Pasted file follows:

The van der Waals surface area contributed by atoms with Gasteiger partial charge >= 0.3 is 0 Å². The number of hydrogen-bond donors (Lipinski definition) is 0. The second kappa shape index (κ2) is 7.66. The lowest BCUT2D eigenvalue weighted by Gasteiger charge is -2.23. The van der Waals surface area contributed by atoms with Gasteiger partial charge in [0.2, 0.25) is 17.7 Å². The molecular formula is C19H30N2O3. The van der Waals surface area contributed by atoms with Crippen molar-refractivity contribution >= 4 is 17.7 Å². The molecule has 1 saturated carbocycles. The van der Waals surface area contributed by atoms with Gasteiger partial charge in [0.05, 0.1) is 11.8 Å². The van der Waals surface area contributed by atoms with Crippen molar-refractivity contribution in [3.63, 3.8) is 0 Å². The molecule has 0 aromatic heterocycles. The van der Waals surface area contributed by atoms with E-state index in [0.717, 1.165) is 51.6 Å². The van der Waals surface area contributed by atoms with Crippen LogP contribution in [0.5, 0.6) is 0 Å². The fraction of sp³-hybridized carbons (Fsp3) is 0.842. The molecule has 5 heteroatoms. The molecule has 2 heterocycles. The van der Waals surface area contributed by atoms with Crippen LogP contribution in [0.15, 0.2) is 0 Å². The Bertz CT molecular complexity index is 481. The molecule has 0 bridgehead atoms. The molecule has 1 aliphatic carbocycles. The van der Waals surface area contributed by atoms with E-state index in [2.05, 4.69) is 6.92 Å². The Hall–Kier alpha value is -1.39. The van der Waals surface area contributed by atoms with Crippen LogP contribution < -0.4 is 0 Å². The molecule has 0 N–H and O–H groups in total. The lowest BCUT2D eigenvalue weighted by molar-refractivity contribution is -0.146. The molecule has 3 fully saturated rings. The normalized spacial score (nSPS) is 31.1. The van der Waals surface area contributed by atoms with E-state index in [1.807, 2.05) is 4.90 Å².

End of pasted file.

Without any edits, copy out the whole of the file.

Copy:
The van der Waals surface area contributed by atoms with Gasteiger partial charge >= 0.3 is 0 Å². The number of hydrogen-bond donors (Lipinski definition) is 0. The second kappa shape index (κ2) is 7.66. The lowest BCUT2D eigenvalue weighted by Gasteiger charge is -2.23. The van der Waals surface area contributed by atoms with Gasteiger partial charge in [0.2, 0.25) is 17.7 Å². The molecular formula is C19H30N2O3. The van der Waals surface area contributed by atoms with Crippen molar-refractivity contribution >= 4 is 17.7 Å². The molecule has 1 saturated carbocycles. The van der Waals surface area contributed by atoms with Gasteiger partial charge in [0.05, 0.1) is 11.8 Å². The van der Waals surface area contributed by atoms with Crippen molar-refractivity contribution in [3.63, 3.8) is 0 Å². The molecule has 0 aromatic heterocycles. The van der Waals surface area contributed by atoms with E-state index in [0.717, 1.165) is 51.6 Å². The van der Waals surface area contributed by atoms with Crippen LogP contribution in [0.5, 0.6) is 0 Å². The fraction of sp³-hybridized carbons (Fsp3) is 0.842. The molecule has 5 heteroatoms. The molecule has 2 heterocycles. The van der Waals surface area contributed by atoms with Crippen LogP contribution in [0.15, 0.2) is 0 Å². The Bertz CT molecular complexity index is 481. The molecule has 0 bridgehead atoms. The molecule has 1 aliphatic carbocycles. The van der Waals surface area contributed by atoms with E-state index in [2.05, 4.69) is 6.92 Å². The Hall–Kier alpha value is -1.39. The van der Waals surface area contributed by atoms with Crippen LogP contribution < -0.4 is 0 Å². The molecule has 0 N–H and O–H groups in total. The lowest BCUT2D eigenvalue weighted by molar-refractivity contribution is -0.146. The molecule has 3 fully saturated rings. The normalized spacial score (nSPS) is 31.1. The van der Waals surface area contributed by atoms with E-state index in [1.807, 2.05) is 4.90 Å².